Ten Turkish human rights activists appeared before a court in Istanbul on Monday in a case Amnesty International criticised as a "travesty of justice."
Director of Amnesty International Turkey Idil Eser was detained on 5 July together with seven activists and two foreign trainers during a workshop on Buyukada, an island south of Istanbul.
The arrests sparked international condemnation and amplified fears of declining freedom of expression under President Recep Tayyip Erdogan.
The activists are not yet on trial, and were giving statements to the prosecutor for the first time since their arrest.
Either the detainees will be released or "unfortunately, we could see the continuation of this process where the government has targeted all critical voices, in particular human rights civil society," Amnesty's Turkey researcher Andrew Gardner said.
All ten detainees are accused of being members of an "armed terrorist organisation", a charge Amnesty said was "unfounded".
"Turkey will be disgraced in the eyes of the world if these human rights defenders are put in prison for defending human rights," Gardner told reporters outside of the court, calling for their immediate release.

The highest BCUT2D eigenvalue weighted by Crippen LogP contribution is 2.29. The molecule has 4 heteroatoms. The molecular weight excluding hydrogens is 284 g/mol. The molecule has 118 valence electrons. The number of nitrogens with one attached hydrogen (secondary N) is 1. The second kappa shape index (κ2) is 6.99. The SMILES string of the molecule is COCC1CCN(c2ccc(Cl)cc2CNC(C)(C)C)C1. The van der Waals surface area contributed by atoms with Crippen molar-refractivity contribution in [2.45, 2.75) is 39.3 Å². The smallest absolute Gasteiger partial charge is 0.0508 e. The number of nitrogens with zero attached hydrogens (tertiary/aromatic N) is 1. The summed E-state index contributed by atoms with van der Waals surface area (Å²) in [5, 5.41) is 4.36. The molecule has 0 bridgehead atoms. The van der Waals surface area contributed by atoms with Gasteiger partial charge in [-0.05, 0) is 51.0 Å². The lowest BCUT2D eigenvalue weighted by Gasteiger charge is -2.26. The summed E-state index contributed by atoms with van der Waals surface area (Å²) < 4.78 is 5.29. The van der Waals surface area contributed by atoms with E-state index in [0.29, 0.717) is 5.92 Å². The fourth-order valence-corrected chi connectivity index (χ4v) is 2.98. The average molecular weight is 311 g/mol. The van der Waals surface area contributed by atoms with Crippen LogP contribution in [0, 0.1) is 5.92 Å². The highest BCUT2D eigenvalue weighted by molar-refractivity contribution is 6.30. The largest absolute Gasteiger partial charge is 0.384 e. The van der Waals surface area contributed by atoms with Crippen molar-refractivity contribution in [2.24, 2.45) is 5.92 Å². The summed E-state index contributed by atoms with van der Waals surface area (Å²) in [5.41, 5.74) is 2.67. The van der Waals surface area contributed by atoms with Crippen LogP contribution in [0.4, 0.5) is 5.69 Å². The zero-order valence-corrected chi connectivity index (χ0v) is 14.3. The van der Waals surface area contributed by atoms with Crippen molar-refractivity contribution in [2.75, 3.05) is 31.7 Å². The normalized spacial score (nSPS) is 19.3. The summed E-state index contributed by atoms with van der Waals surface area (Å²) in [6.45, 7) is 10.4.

Turkey said the activists were detained after a tip-off that they were working against the government, with Erdogan comparing them to plotters in last year's failed July coup.
"What is absolutely crystal clear, one hundred percent clear is this was a routine human rights workshop - the sort of workshop that happens all over Turkey, in fact the sort of workshop that happens all over the world," Gardner said.
Amnesty International's Turkey chair Taner Kilic was detained last month and accused of links to US-based Fethullah Gulen, who Erdogan accuses of ordering last year's coup, a charge he denies.
Erdogan declared a state of emergency days after the coup and launched a widespread purge of state institutions, arresting 50,000 people and firing 100,000 from government jobs.
The state of emergency was renewed on Monday following a vote in parliament.
The crackdown has targeted politicians, activists, and journalists.
"It's no exaggeration to say that Amnesty International in Turkey and in fact the whole of the Human Rights movement here in Turkey faces an existential threat," Gardner said.
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